WESTERN defense officials are welcoming Russia's decision to join NATO's Partnership for Peace program, but both sides remain wary about the other's intentions.
For those in the middle - the Central European nations also participating in the program - apprehension about their future has risen a notch. They had envisioned the Partnership primarily as a protection against, not a protector of, Russia.
Partnership has the potential to be an important confidence-building mechanism for all involved. But for it to work, NATO must strictly define the ground rules for Moscow's cooperation.
``It serves the West's interests to have good relations with Russia,'' said former President Richard Nixon, who stopped in Bonn on March 18 following a visit to Russia. ``But we have to be careful that in lumping these countries together, we don't do it in a way that weakens NATO.''
Russian Defense Minister Pavel Grachev signaled on March 17 Moscow's readiness to join Partnership. The deal could be sealed by mid-April, Brussels-based NATO officials say.
Russian membership in the Partnership is something NATO leaders eagerly sought. But now that Moscow has made the commitment, the 16-nation alliance finds itself in a tricky situation.
``NATO can't afford to keep one major player out of the program. But if Russia is in the game [Partnership], the whole situation is different,'' says Karl-Heinz Kamp, a European security specialist at the Konrad Adenauer Institute in Bonn.
Partnership is NATO's attempt to promote stability in formerly Communist nations of Central Europe that are undergoing the transition from planned economies to market-based systems. Participants from Albania to Ukraine may forge close ties with NATO, but the program does not promise eventual membership. But many countries view Partnership as a first step toward full membership.
Virtually all the participating nations are either former Soviet republics or Warsaw Pact satellites, and many remain suspicious that Moscow wants to restore at least part of the Soviet empire.
``It's a very complicated situation,'' says one Bonn-based Central European ambassador.
Friction has been growing between Russia and the West, especially the United States, arising from Moscow's moves to adopt a more cautious reform course and to reestablish its identity as a major foreign policy player.
A potential stumbling block is defining Russia's status within the Partnership. Moscow says it deserves a special role taking into account its position as Europe's largest nuclear power. Western defense officials are generally sympathetic to Russia's desire.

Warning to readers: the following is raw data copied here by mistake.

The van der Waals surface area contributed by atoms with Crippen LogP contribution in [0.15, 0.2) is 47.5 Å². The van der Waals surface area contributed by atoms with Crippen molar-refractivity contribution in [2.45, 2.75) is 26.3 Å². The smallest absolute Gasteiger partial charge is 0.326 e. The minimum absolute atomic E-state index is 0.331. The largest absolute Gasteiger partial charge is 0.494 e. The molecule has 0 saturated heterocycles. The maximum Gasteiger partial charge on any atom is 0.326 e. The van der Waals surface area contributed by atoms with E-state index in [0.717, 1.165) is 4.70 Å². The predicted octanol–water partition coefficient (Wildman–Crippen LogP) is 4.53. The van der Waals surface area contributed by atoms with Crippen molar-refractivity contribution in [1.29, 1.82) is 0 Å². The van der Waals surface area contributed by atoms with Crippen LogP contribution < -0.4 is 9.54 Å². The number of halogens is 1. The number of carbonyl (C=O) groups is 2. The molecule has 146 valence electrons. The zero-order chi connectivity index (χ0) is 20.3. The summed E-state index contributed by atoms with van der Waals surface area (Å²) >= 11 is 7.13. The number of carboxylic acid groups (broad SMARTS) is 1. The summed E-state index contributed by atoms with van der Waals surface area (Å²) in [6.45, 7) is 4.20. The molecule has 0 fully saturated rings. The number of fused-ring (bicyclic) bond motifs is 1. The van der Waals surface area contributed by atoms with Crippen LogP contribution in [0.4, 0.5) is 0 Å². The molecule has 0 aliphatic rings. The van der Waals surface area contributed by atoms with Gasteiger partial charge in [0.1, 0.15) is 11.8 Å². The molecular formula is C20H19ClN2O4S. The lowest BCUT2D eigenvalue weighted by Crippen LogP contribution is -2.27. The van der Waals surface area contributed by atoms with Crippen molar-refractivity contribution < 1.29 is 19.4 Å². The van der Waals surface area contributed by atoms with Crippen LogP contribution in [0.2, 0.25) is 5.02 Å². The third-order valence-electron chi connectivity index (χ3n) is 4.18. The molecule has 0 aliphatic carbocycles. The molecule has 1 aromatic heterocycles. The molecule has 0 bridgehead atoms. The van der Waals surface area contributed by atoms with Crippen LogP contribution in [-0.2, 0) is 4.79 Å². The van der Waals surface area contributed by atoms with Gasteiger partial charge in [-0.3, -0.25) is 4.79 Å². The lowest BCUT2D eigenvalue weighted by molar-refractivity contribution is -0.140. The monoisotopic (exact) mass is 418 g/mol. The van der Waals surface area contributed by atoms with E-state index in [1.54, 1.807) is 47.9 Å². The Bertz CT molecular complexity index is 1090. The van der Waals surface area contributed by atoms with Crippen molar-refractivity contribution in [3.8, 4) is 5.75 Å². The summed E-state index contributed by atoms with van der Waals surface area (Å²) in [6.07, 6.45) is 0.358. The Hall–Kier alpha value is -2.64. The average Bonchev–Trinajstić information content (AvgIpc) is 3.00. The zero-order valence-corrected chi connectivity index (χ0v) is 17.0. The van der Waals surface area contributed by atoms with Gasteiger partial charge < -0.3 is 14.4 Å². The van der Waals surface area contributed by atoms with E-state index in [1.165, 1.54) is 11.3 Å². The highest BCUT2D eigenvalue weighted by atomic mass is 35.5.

The German Army's inspector-general, Gen. Klaus Naumann, says, ``General Grachev told me recently, `We don't want to be treated in the same way as Albania.' This is something I can understand. We don't want to be treated the same as Iceland.''
NATO is proceeding cautiously on the issue. While NATO officials may feel that some sort of special role must be found for Russia if its Partnership participation is to be productive, the alliance does not want to trample on the sensitivities of other participants.
One variation gaining support among defense officials is establishing a regular consultation framework with Moscow outside the formal Partnership structure.
``There is no other choice but to take this step. But no one knows what will happen next,'' said Mr. Kamp of Russia's inclusion in Partnership. ``It will be difficult to handle Russia. Western possibilities to influence Russia are limited anyway.''
For its part, Russia is cautious about Partnership, and they are concerned Partnership will extend NATO to its borders. Many Russian leaders vehemently oppose NATO expansion to the east.
A critical mass of Russian leaders seems to have reached the conclusion that Russia stands a better chance of influencing the program's course from within than from without. But there is still plenty of opposition in Moscow.
``Russia's joining the Partnership for Peace program ... [could facilitate] the weakening of its [Russia's] position - causing not illusory but real isolation,'' wrote Yeltsin adviser Andranik Migranian in the Moscow daily Nezavisimaya Gazeta.